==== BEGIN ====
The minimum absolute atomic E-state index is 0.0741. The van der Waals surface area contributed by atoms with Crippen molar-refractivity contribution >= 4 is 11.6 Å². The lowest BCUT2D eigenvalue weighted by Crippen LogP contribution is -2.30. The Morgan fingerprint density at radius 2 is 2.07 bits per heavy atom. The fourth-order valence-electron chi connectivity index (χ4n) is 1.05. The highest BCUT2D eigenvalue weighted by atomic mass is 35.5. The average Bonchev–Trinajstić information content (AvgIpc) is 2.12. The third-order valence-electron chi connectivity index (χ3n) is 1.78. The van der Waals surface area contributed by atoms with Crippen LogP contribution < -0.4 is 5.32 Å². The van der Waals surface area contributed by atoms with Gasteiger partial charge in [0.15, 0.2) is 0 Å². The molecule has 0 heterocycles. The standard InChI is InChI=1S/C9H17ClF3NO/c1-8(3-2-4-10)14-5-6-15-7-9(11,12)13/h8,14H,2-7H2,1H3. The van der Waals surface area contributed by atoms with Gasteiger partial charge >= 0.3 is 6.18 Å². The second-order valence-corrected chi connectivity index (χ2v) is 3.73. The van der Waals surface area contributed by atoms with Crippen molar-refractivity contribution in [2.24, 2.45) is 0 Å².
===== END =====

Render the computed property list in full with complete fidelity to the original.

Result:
The minimum absolute atomic E-state index is 0.0741. The van der Waals surface area contributed by atoms with Crippen molar-refractivity contribution >= 4 is 11.6 Å². The lowest BCUT2D eigenvalue weighted by Crippen LogP contribution is -2.30. The Morgan fingerprint density at radius 2 is 2.07 bits per heavy atom. The fourth-order valence-electron chi connectivity index (χ4n) is 1.05. The highest BCUT2D eigenvalue weighted by atomic mass is 35.5. The average Bonchev–Trinajstić information content (AvgIpc) is 2.12. The third-order valence-electron chi connectivity index (χ3n) is 1.78. The van der Waals surface area contributed by atoms with Crippen LogP contribution < -0.4 is 5.32 Å². The van der Waals surface area contributed by atoms with Gasteiger partial charge in [0.15, 0.2) is 0 Å². The molecule has 0 heterocycles. The standard InChI is InChI=1S/C9H17ClF3NO/c1-8(3-2-4-10)14-5-6-15-7-9(11,12)13/h8,14H,2-7H2,1H3. The van der Waals surface area contributed by atoms with Gasteiger partial charge >= 0.3 is 6.18 Å². The second-order valence-corrected chi connectivity index (χ2v) is 3.73. The van der Waals surface area contributed by atoms with Crippen molar-refractivity contribution in [2.24, 2.45) is 0 Å².